FacebookTwitterLinkedInEmailPrint分享Reuters:India is planning to replace retiring coal-fired power plants with renewable generating capacity in a bid to cut the nation’s carbon footprint, power minister R. K. Singh said on Tuesday.India is the world’s second largest coal consumer after China, and the third largest emitter of greenhouse gases. Coal-fired plants currently account for over half its nearly 373 gigawatt (GW) power generating capacity.“Many of those plants are getting retired,” Singh said at an industry event. “Some plants are already retired, and about 29 more plants are going to retire, and all that space will be occupied by renewable energy.”India, which aims to meet 40% of its energy requirement from non-fossil fuel sources by 2030, is targeting 175 GW of renewable-based installed power capacity by 2022.It currently relies on cheaper imports, mainly from China, to meet the bulk of its demand for solar cells and modules. India’s current annual installed and functional manufacturing capacity of solar modules is around 10 GW while that of solar cells is only around 2.5 GW, the minister said.“We plan to raise this capacity to around 25 GW per annum for solar cells and modules in another two years’ time,” he said.[Nidhi Verma and Mayank Bhardwaj]More: India to replace coal fired power plants with renewables – minister India’s power minister says retiring coal plants will be replaced by renewable energy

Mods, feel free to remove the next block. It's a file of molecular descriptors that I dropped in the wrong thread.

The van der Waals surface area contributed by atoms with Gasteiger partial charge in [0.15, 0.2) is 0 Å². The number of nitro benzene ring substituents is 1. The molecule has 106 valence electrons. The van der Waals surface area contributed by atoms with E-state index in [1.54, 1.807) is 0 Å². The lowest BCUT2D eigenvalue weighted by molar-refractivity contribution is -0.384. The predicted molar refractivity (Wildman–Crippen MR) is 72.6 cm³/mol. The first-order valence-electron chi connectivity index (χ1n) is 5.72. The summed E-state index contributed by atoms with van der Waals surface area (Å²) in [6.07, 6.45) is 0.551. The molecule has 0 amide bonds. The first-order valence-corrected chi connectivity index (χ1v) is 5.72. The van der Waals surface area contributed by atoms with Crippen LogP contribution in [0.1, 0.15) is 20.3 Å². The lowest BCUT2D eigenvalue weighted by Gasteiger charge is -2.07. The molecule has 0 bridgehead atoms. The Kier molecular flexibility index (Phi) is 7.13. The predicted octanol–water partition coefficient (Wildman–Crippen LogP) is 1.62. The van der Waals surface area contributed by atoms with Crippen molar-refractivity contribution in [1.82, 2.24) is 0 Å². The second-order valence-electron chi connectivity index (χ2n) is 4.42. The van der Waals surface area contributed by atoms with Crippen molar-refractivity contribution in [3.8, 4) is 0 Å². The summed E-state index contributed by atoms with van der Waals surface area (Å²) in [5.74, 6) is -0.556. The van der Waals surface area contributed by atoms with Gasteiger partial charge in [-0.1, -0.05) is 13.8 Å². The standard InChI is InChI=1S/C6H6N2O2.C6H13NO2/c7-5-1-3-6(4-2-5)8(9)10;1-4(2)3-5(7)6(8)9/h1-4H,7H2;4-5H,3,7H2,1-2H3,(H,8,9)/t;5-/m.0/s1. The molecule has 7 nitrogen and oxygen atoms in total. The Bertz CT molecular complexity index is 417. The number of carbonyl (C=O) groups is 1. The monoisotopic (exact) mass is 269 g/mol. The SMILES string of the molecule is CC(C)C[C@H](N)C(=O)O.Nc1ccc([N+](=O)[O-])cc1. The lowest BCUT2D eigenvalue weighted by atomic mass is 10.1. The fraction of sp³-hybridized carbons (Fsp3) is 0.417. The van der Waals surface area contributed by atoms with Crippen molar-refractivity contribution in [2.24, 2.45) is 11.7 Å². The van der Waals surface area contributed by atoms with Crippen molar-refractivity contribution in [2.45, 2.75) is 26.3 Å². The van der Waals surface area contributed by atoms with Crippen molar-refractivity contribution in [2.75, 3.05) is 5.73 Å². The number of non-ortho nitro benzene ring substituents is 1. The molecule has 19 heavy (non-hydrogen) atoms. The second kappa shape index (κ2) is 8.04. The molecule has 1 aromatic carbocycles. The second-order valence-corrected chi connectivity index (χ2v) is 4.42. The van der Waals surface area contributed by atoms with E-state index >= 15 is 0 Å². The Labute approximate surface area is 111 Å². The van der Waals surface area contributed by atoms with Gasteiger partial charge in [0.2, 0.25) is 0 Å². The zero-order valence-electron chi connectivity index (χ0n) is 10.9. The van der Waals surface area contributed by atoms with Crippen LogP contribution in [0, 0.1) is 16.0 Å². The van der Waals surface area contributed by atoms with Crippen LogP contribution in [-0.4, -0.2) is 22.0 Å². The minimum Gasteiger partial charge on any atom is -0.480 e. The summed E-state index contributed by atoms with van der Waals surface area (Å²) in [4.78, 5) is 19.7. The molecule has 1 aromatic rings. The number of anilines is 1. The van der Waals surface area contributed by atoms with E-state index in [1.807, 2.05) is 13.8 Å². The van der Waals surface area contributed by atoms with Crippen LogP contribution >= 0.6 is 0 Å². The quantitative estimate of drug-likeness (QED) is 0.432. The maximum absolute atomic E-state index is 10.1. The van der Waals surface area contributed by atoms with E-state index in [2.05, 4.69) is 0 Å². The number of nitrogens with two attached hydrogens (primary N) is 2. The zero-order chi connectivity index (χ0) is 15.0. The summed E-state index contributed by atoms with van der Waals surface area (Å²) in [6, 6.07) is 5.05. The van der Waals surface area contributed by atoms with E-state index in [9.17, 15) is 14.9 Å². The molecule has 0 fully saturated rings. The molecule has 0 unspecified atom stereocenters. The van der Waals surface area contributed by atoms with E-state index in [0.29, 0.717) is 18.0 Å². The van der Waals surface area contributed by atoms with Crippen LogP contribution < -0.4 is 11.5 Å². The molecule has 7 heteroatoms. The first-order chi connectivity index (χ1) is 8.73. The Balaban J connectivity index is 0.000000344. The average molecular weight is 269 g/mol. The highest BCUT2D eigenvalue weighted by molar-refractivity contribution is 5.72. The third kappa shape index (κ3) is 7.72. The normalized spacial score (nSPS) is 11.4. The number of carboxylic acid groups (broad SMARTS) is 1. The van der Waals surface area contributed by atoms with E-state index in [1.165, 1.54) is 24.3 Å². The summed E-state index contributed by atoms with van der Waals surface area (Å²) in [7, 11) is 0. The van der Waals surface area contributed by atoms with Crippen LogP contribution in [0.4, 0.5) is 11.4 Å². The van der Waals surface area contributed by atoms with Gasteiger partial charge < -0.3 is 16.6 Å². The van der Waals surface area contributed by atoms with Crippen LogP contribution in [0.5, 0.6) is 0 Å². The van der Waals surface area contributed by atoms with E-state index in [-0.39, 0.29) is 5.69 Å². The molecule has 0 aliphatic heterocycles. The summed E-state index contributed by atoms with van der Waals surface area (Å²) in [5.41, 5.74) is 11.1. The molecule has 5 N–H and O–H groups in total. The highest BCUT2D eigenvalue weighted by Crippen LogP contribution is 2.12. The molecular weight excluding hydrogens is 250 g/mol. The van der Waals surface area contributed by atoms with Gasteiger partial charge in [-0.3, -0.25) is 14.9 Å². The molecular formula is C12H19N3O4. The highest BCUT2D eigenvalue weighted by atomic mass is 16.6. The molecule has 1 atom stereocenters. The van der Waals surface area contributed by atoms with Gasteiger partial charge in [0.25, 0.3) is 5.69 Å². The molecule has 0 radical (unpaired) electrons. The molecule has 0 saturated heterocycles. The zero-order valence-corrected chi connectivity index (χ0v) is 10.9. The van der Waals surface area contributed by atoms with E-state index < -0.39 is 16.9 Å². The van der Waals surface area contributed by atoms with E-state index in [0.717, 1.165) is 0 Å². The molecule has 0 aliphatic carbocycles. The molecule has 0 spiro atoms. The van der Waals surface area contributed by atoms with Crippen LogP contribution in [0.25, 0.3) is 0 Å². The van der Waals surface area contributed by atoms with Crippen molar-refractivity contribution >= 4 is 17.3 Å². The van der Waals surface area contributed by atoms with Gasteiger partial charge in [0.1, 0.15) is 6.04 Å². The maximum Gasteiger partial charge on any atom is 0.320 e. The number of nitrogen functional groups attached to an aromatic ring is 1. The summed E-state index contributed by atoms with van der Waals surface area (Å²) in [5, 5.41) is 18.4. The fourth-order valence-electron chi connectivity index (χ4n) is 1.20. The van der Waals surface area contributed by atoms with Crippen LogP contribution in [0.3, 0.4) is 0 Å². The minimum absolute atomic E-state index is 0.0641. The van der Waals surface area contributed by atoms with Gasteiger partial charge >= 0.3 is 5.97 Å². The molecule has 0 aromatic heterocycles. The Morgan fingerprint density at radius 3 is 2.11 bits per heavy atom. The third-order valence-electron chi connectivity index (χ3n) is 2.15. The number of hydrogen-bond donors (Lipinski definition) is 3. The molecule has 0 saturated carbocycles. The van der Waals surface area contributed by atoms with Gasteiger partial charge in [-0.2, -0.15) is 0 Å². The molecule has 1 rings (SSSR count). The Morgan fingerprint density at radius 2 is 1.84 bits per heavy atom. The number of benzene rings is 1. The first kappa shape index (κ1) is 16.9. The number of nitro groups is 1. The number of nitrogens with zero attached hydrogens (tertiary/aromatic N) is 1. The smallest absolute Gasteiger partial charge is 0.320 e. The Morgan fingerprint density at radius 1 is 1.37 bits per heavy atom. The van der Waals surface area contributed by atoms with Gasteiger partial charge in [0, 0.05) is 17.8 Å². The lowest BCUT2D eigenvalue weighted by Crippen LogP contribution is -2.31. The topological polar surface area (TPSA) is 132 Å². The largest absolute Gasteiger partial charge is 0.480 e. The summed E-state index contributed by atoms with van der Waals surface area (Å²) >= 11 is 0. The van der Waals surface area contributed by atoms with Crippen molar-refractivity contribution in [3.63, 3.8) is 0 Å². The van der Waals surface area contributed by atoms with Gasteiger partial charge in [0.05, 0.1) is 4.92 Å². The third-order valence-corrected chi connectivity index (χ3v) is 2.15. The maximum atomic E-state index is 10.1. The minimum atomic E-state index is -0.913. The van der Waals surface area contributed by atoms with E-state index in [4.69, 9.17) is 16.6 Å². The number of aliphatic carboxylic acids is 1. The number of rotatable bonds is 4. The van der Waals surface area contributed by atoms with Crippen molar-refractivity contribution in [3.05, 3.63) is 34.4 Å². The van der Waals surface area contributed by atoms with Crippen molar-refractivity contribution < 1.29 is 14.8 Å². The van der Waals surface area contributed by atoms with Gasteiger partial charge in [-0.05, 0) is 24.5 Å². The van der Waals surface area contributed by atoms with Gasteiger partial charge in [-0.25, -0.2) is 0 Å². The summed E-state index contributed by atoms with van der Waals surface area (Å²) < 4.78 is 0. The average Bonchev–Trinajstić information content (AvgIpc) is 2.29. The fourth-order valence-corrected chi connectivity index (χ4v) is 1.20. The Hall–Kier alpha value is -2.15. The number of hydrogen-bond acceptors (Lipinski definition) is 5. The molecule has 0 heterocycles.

Ethics panel examines lawyers acting as mortgage brokers Ethics panel examines lawyers acting as mortgage brokers Also says lawyers should be able to use paralegals to represent clients in Social Security hearings Gary Blankenship Senior Editor A lawyer should be able to act as a mortgage broker for clients who, after filing and following a bankruptcy plan for several months, wish to refinance their home and use the proceeds to pay off their bankruptcy obligations, the Professional Ethics Committee has tentatively decided.And lawyers should be able to use paralegals to represent clients in Social Security hearings as long as they are careful not to violate Bar rules on supervising nonlawyer employees and prohibiting fee splitting with nonlawyers, the panel determined.Ft. Lauderdale attorney Jeffrey Tromberg posed the mortgage broker question to the committee. He told the committee the refinancing comes only after all the bankruptcy work is done and wouldn’t affect the initial bankruptcy work because there is no way to tell them whether refinancing would be available later.The refinancing is frequently possible because of the recent rapid rise in Florida home values which gives those in bankruptcy an unexpected source of capital. Tromberg said he began his brokerage business because he saw clients paying exorbitant fees to brokers when they refinanced, which either raised the costs to the clients or gave them less money from the deal.“Lenders won’t touch them [prior to bankruptcy] when they’re in foreclosure; they will after they’ve been in bankruptcy for 12 months or so,” Tromberg said. “This particular niche is to help people who are in a five-year bankruptcy plan to have the ability to get out of bankruptcy. It gives them the equity so they can get out of bankruptcy and move on with their lives.”He originally asked for a Bar staff ethics counsel opinion on two points: whether he could own the mortgage brokerage company that in turn served his own clients and whether his disclosure and waiver of conflict form was adequate. The Bar staff opinion answered no to both questions, and Tromberg appealed to the committee.In response to committee questions, Tromberg said the mortgage work would only occur several months to a year or more after the bankruptcy plan was filed — and the case is essentially dormant unless the clients fail to follow the plan. He also noted that the staff opinion means his company can provide cut-rate mortgage services to anyone in bankruptcy, except his own law practice clients.Some committee members argued Tromberg would have an unwaivable conflict and might be in the position of advising clients whether or not they should refinance when he had an interest in the outcome. But other members said the Bar encourages lawyers to have ancillary businesses, and as long as adequate disclosures are made and the transaction proceeded in the limited way Tromberg described, it should be allowed.The committee approved a motion by member Adele Stone to have the staff opinion redrafted that would answer Tromberg’s questions affirmatively. The opinion would be restricted to the narrow facts of the case and require that clients be told they had the option to seek independent counsel on the mortgage refinancing. The committee sent the matter to a subcommittee for redrafting, and also asked the subcommittee to recommend whether the opinion should be a redrafted staff opinion or become a proposed advisory opinion from the committee.The committee also overturned a staff opinion on the Social Security issue. It voted to issue an opinion that an attorney could use a paralegal to cover Social Security hearings, as long as the paralegal was paid a salary and fees weren’t split. The opinion will also reference Bar Rule 4-5.3, which spells out a lawyer’s duties in supervising nonlawyer employees.Supporters of that vote noted that the Social Security Administration allows nonlawyers to represent others in administrative hearings and that fee splitting is not involved if the fee goes to the firm and not the paralegal. Opponents said clients could think they are hiring an attorney when their case winds up being handled by a paralegal and it would be hard not to base the paralegal’s compensation on performance at the hearings, which could lead to fee splitting.On another matter, the committee asked for an update on policies of when lawyers can be of counsel to law firms. Some members said they had objections to saying one law firm could be of counsel to another. The PEC had referred that matter to the Bar Board of Governors, but the Disciplinary Procedure Committee voted against having a rule on of counsel relationships, and the matter died. August 1, 2005 Senior Editor Regular News